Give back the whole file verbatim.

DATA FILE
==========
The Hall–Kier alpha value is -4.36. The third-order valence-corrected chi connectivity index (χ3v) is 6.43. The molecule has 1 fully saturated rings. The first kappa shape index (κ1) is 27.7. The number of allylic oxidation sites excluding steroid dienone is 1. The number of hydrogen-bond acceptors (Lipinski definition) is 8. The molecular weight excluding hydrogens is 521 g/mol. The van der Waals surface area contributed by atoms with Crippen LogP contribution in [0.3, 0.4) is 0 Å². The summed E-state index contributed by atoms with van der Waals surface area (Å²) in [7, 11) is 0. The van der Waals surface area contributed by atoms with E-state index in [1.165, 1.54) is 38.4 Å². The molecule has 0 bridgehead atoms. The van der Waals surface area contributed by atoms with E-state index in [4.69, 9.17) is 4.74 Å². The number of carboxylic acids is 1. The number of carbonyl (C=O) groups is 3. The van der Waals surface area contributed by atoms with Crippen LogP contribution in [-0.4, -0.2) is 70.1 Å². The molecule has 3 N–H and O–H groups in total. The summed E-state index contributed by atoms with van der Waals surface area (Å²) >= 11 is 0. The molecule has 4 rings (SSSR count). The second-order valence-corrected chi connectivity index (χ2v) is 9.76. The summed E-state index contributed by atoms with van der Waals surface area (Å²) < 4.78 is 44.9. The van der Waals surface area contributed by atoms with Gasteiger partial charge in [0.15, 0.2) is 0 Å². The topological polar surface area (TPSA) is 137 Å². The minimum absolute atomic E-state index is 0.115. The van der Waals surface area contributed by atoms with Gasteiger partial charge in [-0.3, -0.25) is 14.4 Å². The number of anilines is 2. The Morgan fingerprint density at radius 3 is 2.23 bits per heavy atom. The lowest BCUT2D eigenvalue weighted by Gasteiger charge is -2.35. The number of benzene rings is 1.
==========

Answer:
The Hall–Kier alpha value is -4.36. The third-order valence-corrected chi connectivity index (χ3v) is 6.43. The molecule has 1 fully saturated rings. The first kappa shape index (κ1) is 27.7. The number of allylic oxidation sites excluding steroid dienone is 1. The number of hydrogen-bond acceptors (Lipinski definition) is 8. The molecular weight excluding hydrogens is 521 g/mol. The van der Waals surface area contributed by atoms with Crippen LogP contribution in [0.3, 0.4) is 0 Å². The summed E-state index contributed by atoms with van der Waals surface area (Å²) in [7, 11) is 0. The van der Waals surface area contributed by atoms with E-state index in [1.165, 1.54) is 38.4 Å². The molecule has 0 bridgehead atoms. The van der Waals surface area contributed by atoms with E-state index in [4.69, 9.17) is 4.74 Å². The number of carboxylic acids is 1. The number of carbonyl (C=O) groups is 3. The van der Waals surface area contributed by atoms with Crippen LogP contribution in [-0.4, -0.2) is 70.1 Å². The molecule has 3 N–H and O–H groups in total. The summed E-state index contributed by atoms with van der Waals surface area (Å²) >= 11 is 0. The molecule has 4 rings (SSSR count). The second-order valence-corrected chi connectivity index (χ2v) is 9.76. The summed E-state index contributed by atoms with van der Waals surface area (Å²) < 4.78 is 44.9. The van der Waals surface area contributed by atoms with Gasteiger partial charge in [0.15, 0.2) is 0 Å². The topological polar surface area (TPSA) is 137 Å². The minimum absolute atomic E-state index is 0.115. The van der Waals surface area contributed by atoms with Gasteiger partial charge in [-0.3, -0.25) is 14.4 Å². The number of anilines is 2. The Morgan fingerprint density at radius 3 is 2.23 bits per heavy atom. The lowest BCUT2D eigenvalue weighted by Gasteiger charge is -2.35. The number of benzene rings is 1.